Halifax in all seasons
By Marianne Simon 1 October 2018 Share this story
I landed in Halifax at an opportune moment. It was August 2017. The dream of having my family together under one roof was about to materialize. And I was grateful. Everything around me looked prim and proper, and above all, efficient. The apartment, the supermarkets, the clothes stores, and the transit system were just a few of the things that impressed me.
Buses were modern, with comfortable seats, air-conditioning and special facilities for people in wheelchairs and mothers pushing prams. The drivers were courteous and helpful, and passengers didn’t have to stand up except during rush hours. I thought about the city buses back in India. People would be packed like sardines without a bit of personal space, adding to the misery of women. And some young men would always hang outside the open doors while the buses inched through the heavy traffic.
In Halifax, buses were punctual, and I could depend on my favourite #52 to get to Bayers Lake or the Bridge Terminal without getting stuck in traffic. For me, travelling by bus seemed perfect. No worrying about driving through intersections where cars and trucks seemed to come from all directions, or the pedestrians who sometimes crossed the road without warning. I could sit without a care in the world and enjoy the beautiful landscape.
Then we were into fall. Trees put on their multi-coloured mantles and I was captivated by the splendid displays they presented. Red, orange and yellow, and many more shades in between. Sitting in the moving bus made me feel like I was in a fairy land, a place I used to imagine myself in when I was a little girl.
Decades ago, I sat in “foreign-returned” Professor Shreenivasan’s class listening to his lecture on “To Autumn” by John Keats. The hall reverberated with his husky voice and felicitous expressions, but no amount of his knowledge or oratory could convince the students of what Keats was trying to tell us.
We listened with blank expressions. “Season of mists and mellow fruitfulness / Close bosom-friend of the maturing sun…” The professor tried to describe the magical experience of being surrounded by a world of warmth and abundance. But many of us could neither see any magic nor fathom why the professor was so ecstatic about autumn.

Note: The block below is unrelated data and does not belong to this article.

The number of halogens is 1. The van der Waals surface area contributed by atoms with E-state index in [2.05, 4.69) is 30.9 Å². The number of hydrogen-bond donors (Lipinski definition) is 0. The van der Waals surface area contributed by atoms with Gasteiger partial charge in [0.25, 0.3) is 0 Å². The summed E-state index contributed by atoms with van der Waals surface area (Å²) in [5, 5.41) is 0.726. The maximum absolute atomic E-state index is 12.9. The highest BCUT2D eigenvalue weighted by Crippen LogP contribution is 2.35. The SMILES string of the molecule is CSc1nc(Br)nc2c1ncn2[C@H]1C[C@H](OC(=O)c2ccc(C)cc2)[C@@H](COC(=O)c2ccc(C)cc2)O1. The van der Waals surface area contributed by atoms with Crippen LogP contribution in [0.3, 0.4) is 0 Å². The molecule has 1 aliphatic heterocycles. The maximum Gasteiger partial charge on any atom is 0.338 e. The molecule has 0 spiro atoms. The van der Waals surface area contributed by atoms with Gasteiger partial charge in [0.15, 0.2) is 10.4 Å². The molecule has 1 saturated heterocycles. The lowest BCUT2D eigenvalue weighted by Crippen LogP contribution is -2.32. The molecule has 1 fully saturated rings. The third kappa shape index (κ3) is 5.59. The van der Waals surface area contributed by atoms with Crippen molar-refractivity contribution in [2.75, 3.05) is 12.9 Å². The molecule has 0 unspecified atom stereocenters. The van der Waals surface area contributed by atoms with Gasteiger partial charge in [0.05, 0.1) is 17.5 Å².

That day, sitting in the bus and watching the red and gold tree tops silhouetted against the bright blue sky, I was convinced that my professor was right. There was magic in the season, there was magic all around me. A magic that reached deep into my soul and transported me to a world of pure joy. And if I were to drive a car, I knew I would miss it all. That was when I vowed that I would not travel by any other means.
With the advent of winter, I began to think differently. By December, we were under an avalanche of snow and travelling by bus became difficult. I still don’t understand the logic behind erecting bus shelters at some stops and not at others.
Enduring the vagaries of nature while waiting for a bus in the falling snow and chilling rain was unpleasant. I wore five layers of clothing, yet shivered when the wind blew. By then I was working as an educational-program assistant and had to catch two or sometimes three buses to get to schools in Eastern Passage or Upper Sackville. I was convinced that depending on buses to get around in winter wouldn’t be practical.
I could take taxis in winter, but the charges would be exorbitant. The only other solution I had was to get my Indian driver’s licence changed to a Nova Scotian licence.
This presented two major problems. First, I had been driving in India on the left side of the road and in Halifax I had to drive on the right. Secondly, driving lessons seemed far too expensive. And I did not know how many lessons I would need. Some of the people I talked to told me that the examiners were very strict, which worried me.
Finally, after much contemplation, I decided to take driving lessons. Hopefully I will have the licence before the next winter sets in. I still struggle with keeping my left foot idle and driving fast enough on the highways, but I know I will master these skills before too long.
I wish I could travel by Halifax Transit even in winter. If only there were shelters at every stop!
This story was originally published in Halifax Magazine.
Marianne Simon is a writer and subeditor and has published many children’s stories, articles and poems in magazines and newspapers. Her interests include teaching and conducting English-conversation classes.
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